Barclay Road, SW6

Road in/near Fulham Broadway, existing between the 1860s and now

MAP YEAR:1750180018301860190019502020Fullscreen map
Road · Fulham Broadway · SW6 ·
Barclay Road runs from Fulham Road to the rails of the District Line.

Early 20th century view looking south towards the railway.
Credit: London Borough of Hammersmith and Fulham
The history of Barclay Road is linked with that of Fulham, and later Walham Green. Originally part of Fulham Fields, and from Norman times the Manor of Fulham, it remained sparsely populated and predominantly involved in agriculture.

By 1706 this part of Fulham was being described as "a village in which lives a considerable number of people, mostly gardeners, whose kitchen greens, plants, herbs, roots and flowers dayly supply Westminster and Covent Gardens. Here are no houses of considerable note."

In 1813, Thomas Faulkner describes this part of Fulham as the "great kitchen garden, north of the Thames for supplying London". There were orchards of apples, pears, cherries, plums and walnuts, with soft fruit such as raspberries and gooseberries grown in between the trees. Once vegetable growing became more profitable, many orchards were replaced and land given over to vegetables. The market gardeners often cultivated a succession of crops throughout the year. Market gardeners, Faulkner tells us, were very prosperous.

Barclay Road, almost exactly, follows a long narrow field which ran north to south from Fulham Road. Both Rocque’s 1745 map of Middlesex, and Maclure’s map of 1853 show building plots or ’tenements’ along what is now Fulham Road. Behind the road are fields, market gardens and pasture. By the 1860s, the land that was to become Barclay Road was a large brickfield, confirming the gathering building boom.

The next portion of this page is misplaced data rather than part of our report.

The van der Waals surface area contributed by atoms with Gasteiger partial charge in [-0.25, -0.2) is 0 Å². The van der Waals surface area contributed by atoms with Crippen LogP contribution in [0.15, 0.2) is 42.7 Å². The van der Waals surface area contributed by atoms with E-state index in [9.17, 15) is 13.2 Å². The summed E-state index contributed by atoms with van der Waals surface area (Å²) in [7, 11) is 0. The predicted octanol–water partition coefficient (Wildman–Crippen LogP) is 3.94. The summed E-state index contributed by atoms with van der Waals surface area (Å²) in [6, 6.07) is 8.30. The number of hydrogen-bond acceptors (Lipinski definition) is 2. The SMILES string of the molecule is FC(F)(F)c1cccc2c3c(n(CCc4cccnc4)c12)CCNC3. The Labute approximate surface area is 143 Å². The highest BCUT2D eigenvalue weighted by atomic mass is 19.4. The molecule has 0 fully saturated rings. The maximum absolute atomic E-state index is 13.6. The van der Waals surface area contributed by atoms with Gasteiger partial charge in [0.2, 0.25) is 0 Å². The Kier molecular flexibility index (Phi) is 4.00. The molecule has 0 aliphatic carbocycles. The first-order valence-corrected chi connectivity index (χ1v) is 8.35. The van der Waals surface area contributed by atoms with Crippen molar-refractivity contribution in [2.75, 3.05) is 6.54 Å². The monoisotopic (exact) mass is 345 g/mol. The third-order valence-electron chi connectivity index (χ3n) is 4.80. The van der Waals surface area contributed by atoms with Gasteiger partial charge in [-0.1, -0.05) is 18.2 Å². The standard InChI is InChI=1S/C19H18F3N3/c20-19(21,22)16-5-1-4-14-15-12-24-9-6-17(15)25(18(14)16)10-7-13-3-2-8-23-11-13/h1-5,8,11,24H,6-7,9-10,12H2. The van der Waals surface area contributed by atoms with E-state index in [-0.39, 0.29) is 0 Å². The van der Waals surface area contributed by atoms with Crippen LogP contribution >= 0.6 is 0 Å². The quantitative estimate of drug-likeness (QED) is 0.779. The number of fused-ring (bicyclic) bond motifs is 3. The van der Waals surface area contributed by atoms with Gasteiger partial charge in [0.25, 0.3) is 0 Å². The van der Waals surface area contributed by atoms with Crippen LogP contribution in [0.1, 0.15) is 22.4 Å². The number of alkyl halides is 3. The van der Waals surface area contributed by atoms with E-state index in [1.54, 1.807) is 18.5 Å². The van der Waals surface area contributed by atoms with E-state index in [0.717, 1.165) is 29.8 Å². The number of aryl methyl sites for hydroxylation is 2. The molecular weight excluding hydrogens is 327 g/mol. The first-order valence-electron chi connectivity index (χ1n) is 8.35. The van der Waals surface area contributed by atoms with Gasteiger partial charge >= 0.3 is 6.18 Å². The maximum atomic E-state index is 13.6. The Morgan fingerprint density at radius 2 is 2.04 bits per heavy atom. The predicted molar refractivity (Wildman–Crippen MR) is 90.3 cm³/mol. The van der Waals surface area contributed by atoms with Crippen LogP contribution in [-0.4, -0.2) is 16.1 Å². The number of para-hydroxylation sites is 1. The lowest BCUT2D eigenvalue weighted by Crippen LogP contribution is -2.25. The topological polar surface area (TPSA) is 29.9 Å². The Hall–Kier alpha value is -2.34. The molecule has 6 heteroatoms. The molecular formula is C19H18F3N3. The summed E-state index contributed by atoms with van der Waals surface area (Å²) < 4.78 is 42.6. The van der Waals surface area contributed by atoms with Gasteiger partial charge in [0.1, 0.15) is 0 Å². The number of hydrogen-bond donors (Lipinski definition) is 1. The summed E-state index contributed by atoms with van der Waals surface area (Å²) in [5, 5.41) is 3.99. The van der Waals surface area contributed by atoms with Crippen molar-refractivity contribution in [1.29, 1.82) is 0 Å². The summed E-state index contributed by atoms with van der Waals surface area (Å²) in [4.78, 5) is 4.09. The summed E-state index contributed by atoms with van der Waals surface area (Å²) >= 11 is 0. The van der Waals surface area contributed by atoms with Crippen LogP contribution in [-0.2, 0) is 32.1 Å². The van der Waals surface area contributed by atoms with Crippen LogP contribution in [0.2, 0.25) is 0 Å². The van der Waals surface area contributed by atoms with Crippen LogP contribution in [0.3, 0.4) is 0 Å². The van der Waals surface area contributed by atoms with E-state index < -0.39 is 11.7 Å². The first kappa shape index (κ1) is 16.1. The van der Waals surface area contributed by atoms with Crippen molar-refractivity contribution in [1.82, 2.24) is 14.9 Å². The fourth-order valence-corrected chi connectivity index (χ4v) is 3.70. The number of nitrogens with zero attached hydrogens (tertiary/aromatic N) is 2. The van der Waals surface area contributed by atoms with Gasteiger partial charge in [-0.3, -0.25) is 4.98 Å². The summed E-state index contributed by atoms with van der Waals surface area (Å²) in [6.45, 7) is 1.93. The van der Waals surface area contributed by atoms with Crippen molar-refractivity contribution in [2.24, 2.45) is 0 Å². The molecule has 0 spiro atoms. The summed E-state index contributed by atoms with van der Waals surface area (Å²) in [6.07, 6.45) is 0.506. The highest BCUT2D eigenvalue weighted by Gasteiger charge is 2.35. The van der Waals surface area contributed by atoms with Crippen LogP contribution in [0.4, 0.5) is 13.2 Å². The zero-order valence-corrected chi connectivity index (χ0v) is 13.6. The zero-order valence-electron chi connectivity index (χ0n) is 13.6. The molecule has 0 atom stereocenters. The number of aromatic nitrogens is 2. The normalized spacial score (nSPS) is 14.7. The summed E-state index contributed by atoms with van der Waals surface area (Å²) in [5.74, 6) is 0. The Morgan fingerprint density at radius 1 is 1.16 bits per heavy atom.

The majority of the properties in Barclay Road were built in the Victorian Domestic style, dating from the 1860s. Rebuilding after Second World War bombing replaced some of them.

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Early 20th century view looking south towards the railway.
London Borough of Hammersmith and Fulham


Fulham Broadway

Fulham Broadway station is notable as the nearest station to Stamford Bridge stadium, the home of Chelsea Football Club. The London Oratory School is also nearby.

Fulham Broadway station is notable as the nearest station to Stamford Bridge stadium, the home of Chelsea Football Club. The London Oratory School is also nearby.

The station was opened as Walham Green on 1 March 1880 when the District Railway (DR, now the District line) extended its line south from West Brompton to Putney Bridge. Due to the area’s poor Underground links, it is the station used locally by many residents of the western part of neighbouring Chelsea.

The original station building was replaced in 1905 with a new entrance designed by Harry W Ford to accommodate crowds for the newly built Stamford Bridge stadium. It is now a Grade II listed building.

The name was changed to its current form on 1 March 1952 after representations from Fulham Chamber of Commerce.

In 2003 the street-level station building at the southern end of the platform was closed and a new entrance was opened within the adjacent Fulham Broadway shopping centre. The shopping centre has the motto "Life Begins At Fulham Broadway". The old station building retains many of the original station signs and architectural features, including the historic terracotta block facade. The original footbridge remains in situ.
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1900 and 1950 mapping is reproduced with the permission of the National Library of Scotland under the terms of the Creative Commons Attribution (CC-BY) licence.